I am using a function which sets a cookie. This function allows the cookie name, the cookie value and an additional expiry date of the cookie to be passed into it.

function setCookie(name, value, exdate) {
    var c_value = escape(value) + 
      ((exdate === null || exdate === undefined) ? "" : "; expires=" + exdate);
    document.cookie = name + "=" + c_value;


setCookie("my-cookie-name","my-value","Sun, 15 Jul 2012 00:00:01 GMT");

I have used the function with the date format above and believe it is cross browser compatible as I have tested if the cookie remains after closing various browsers and reopening them. I discovered that there were problems when using a format like "15 Jul 2012". This format worked for me during development in Firefox, but other browsers only seemed to set the cookie as a session cookie.

Should I stick to using just this format: "Sun, 15 Jul 2012 00:00:01 GMT" or are there other formats I could use for the expiry date that will work across the major browsers (IE 7-9, Firefox, Chrome, Opera, Safari)?

3 Answers 3


Based on testing and further reading into this, a date in a UTC/GMT format is required by cookies e.g. Sun, 15 Jul 2012 00:00:01 GMT

Therefore any dates in other formats such as 15 Jul 2012, or 15/Jul/2012, or 07/15/2012, have to be passed as a new Date object and then through the toUTCString() or the toGMTString() function.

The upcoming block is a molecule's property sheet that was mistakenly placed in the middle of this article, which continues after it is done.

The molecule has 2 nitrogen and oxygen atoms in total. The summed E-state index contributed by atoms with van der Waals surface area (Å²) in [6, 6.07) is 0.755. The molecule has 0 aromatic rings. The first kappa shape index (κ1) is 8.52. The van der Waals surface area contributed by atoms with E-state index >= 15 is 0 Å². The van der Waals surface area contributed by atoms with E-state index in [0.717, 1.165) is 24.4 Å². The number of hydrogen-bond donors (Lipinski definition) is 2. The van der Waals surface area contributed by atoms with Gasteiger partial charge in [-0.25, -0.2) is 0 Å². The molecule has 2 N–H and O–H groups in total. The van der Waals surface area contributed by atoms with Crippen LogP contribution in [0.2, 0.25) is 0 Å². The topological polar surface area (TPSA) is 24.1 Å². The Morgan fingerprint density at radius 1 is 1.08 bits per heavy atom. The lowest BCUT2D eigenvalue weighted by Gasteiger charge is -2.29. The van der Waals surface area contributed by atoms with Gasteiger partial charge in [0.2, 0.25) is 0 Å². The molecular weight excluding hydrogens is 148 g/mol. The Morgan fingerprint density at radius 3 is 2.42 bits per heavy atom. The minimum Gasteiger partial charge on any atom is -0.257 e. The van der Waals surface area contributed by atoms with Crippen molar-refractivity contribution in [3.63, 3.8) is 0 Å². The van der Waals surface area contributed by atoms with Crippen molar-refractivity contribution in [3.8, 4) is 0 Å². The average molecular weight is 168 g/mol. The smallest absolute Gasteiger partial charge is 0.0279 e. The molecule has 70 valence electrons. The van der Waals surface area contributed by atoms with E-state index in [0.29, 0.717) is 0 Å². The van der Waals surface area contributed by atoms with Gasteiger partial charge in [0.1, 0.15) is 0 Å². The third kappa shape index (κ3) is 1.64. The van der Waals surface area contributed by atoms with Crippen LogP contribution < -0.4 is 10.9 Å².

therefore I have edited my function to the following:

function setCookie(name, value, exdate) {
    //If exdate exists then pass it as a new Date and convert to UTC format
    (exdate) && (exdate = new Date(exdate).toUTCString());
    var c_value = escape(value) + ((exdate === null || exdate === undefined) ? "" : "; expires=" + exdate);
    document.cookie = name + "=" + c_value;

The syntax specified in rfc 6265 for generating Set-Cookie headers uses
rfc1123-date = wkday "," SP date1 SP time SP "GMT" cookie date format and therefore "Sun, 15 Jul 2012 00:00:01 GMT" works.

If I understand it correctly, the parsing algorithm would recognize other formats e.g.: 00:00:01 15 jul 2012 but they should not be generated.

  • There are actually 3 formats supported with spaces (Sun, 06 Nov 1994 08:49:37 GMT), dashes (Sunday, 06-Nov-94 08:49:37 GMT), and "mixed up" (Sun Nov 6 08:49:37 1994) Nov 25, 2018 at 4:53
  • 1
    @AlexisWilke click the link (with rfc1123-date in it)
    – jfs
    Nov 25, 2018 at 6:22
  • 1
    Yeah, I saw that the other two are marked as deprecated. So you should only use the first one. Nov 25, 2018 at 6:37

Found the date format ddd, dd MMM yyyy HH':'mm':'ss 'GMT'. May someone find is useful. Also very good reference here

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